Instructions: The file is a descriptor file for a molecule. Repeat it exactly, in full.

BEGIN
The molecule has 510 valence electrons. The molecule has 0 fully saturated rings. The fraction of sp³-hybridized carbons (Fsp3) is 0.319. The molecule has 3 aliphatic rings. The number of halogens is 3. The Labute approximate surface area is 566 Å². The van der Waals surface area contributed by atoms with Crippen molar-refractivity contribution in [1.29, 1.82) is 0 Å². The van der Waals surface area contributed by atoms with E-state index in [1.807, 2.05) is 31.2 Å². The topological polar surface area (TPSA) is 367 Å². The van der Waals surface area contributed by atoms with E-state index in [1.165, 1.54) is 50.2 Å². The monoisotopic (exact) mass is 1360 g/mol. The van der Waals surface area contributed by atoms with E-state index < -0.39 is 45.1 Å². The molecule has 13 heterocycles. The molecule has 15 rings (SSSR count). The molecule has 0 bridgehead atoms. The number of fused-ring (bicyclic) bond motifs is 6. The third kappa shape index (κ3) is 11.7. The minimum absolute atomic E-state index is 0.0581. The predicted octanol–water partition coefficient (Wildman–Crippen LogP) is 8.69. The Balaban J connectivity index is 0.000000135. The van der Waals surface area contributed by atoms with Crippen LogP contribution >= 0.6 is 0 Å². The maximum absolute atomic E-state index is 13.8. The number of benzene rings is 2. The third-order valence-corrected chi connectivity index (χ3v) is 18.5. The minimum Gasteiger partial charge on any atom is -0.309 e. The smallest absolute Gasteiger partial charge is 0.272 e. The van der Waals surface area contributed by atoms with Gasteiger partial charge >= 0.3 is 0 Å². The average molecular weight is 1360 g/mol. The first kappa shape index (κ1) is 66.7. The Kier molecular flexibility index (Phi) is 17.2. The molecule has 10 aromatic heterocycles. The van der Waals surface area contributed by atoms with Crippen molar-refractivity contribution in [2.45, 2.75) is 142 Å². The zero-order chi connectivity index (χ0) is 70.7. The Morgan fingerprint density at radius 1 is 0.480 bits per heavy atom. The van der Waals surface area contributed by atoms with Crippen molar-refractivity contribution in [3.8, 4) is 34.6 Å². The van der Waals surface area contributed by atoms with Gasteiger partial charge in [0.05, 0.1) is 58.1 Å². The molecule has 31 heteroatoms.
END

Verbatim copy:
The molecule has 510 valence electrons. The molecule has 0 fully saturated rings. The fraction of sp³-hybridized carbons (Fsp3) is 0.319. The molecule has 3 aliphatic rings. The number of halogens is 3. The Labute approximate surface area is 566 Å². The van der Waals surface area contributed by atoms with Crippen molar-refractivity contribution in [1.29, 1.82) is 0 Å². The van der Waals surface area contributed by atoms with E-state index in [1.807, 2.05) is 31.2 Å². The topological polar surface area (TPSA) is 367 Å². The van der Waals surface area contributed by atoms with E-state index in [1.165, 1.54) is 50.2 Å². The monoisotopic (exact) mass is 1360 g/mol. The van der Waals surface area contributed by atoms with E-state index < -0.39 is 45.1 Å². The molecule has 13 heterocycles. The molecule has 15 rings (SSSR count). The molecule has 0 bridgehead atoms. The number of fused-ring (bicyclic) bond motifs is 6. The third kappa shape index (κ3) is 11.7. The minimum absolute atomic E-state index is 0.0581. The predicted octanol–water partition coefficient (Wildman–Crippen LogP) is 8.69. The Balaban J connectivity index is 0.000000135. The van der Waals surface area contributed by atoms with Crippen LogP contribution >= 0.6 is 0 Å². The maximum absolute atomic E-state index is 13.8. The number of benzene rings is 2. The third-order valence-corrected chi connectivity index (χ3v) is 18.5. The minimum Gasteiger partial charge on any atom is -0.309 e. The smallest absolute Gasteiger partial charge is 0.272 e. The van der Waals surface area contributed by atoms with Gasteiger partial charge >= 0.3 is 0 Å². The average molecular weight is 1360 g/mol. The first kappa shape index (κ1) is 66.7. The Kier molecular flexibility index (Phi) is 17.2. The molecule has 10 aromatic heterocycles. The van der Waals surface area contributed by atoms with Crippen molar-refractivity contribution in [2.45, 2.75) is 142 Å². The zero-order chi connectivity index (χ0) is 70.7. The Morgan fingerprint density at radius 1 is 0.480 bits per heavy atom. The van der Waals surface area contributed by atoms with Crippen molar-refractivity contribution in [3.8, 4) is 34.6 Å². The van der Waals surface area contributed by atoms with Gasteiger partial charge in [0.05, 0.1) is 58.1 Å². The molecule has 31 heteroatoms.